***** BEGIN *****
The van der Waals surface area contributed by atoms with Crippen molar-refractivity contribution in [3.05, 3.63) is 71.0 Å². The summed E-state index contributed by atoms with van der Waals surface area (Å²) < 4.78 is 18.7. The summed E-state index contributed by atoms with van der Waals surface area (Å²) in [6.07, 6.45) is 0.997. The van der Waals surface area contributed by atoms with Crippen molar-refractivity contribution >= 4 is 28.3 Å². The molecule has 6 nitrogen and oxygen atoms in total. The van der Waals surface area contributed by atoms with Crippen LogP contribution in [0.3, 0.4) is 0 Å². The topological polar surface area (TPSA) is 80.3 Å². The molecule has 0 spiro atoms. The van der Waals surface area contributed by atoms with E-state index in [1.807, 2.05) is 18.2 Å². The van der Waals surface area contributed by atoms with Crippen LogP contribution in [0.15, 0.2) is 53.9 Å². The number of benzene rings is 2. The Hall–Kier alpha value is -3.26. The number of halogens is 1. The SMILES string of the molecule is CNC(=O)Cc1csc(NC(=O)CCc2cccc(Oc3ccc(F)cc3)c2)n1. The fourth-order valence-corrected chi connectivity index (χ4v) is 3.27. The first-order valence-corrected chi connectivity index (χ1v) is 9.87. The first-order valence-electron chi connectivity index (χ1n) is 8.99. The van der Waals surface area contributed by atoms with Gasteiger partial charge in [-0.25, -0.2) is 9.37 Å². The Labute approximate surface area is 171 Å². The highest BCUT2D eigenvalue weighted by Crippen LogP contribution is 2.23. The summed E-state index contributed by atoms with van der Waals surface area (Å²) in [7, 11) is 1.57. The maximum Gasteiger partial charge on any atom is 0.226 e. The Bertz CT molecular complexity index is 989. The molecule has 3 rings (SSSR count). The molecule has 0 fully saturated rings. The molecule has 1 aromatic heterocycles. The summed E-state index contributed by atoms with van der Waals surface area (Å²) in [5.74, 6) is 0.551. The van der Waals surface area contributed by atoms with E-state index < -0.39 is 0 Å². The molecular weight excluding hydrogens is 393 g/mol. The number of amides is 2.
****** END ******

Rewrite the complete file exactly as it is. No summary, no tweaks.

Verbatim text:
The van der Waals surface area contributed by atoms with Crippen molar-refractivity contribution in [3.05, 3.63) is 71.0 Å². The summed E-state index contributed by atoms with van der Waals surface area (Å²) < 4.78 is 18.7. The summed E-state index contributed by atoms with van der Waals surface area (Å²) in [6.07, 6.45) is 0.997. The van der Waals surface area contributed by atoms with Crippen molar-refractivity contribution >= 4 is 28.3 Å². The molecule has 6 nitrogen and oxygen atoms in total. The van der Waals surface area contributed by atoms with Crippen LogP contribution in [0.3, 0.4) is 0 Å². The topological polar surface area (TPSA) is 80.3 Å². The molecule has 0 spiro atoms. The van der Waals surface area contributed by atoms with E-state index in [1.807, 2.05) is 18.2 Å². The van der Waals surface area contributed by atoms with Crippen LogP contribution in [0.15, 0.2) is 53.9 Å². The number of benzene rings is 2. The Hall–Kier alpha value is -3.26. The number of halogens is 1. The SMILES string of the molecule is CNC(=O)Cc1csc(NC(=O)CCc2cccc(Oc3ccc(F)cc3)c2)n1. The fourth-order valence-corrected chi connectivity index (χ4v) is 3.27. The first-order valence-corrected chi connectivity index (χ1v) is 9.87. The first-order valence-electron chi connectivity index (χ1n) is 8.99. The van der Waals surface area contributed by atoms with Gasteiger partial charge in [-0.25, -0.2) is 9.37 Å². The Labute approximate surface area is 171 Å². The highest BCUT2D eigenvalue weighted by Crippen LogP contribution is 2.23. The summed E-state index contributed by atoms with van der Waals surface area (Å²) in [7, 11) is 1.57. The maximum Gasteiger partial charge on any atom is 0.226 e. The Bertz CT molecular complexity index is 989. The molecule has 3 rings (SSSR count). The molecule has 0 fully saturated rings. The molecule has 1 aromatic heterocycles. The summed E-state index contributed by atoms with van der Waals surface area (Å²) in [5.74, 6) is 0.551. The van der Waals surface area contributed by atoms with E-state index < -0.39 is 0 Å². The molecular weight excluding hydrogens is 393 g/mol. The number of amides is 2.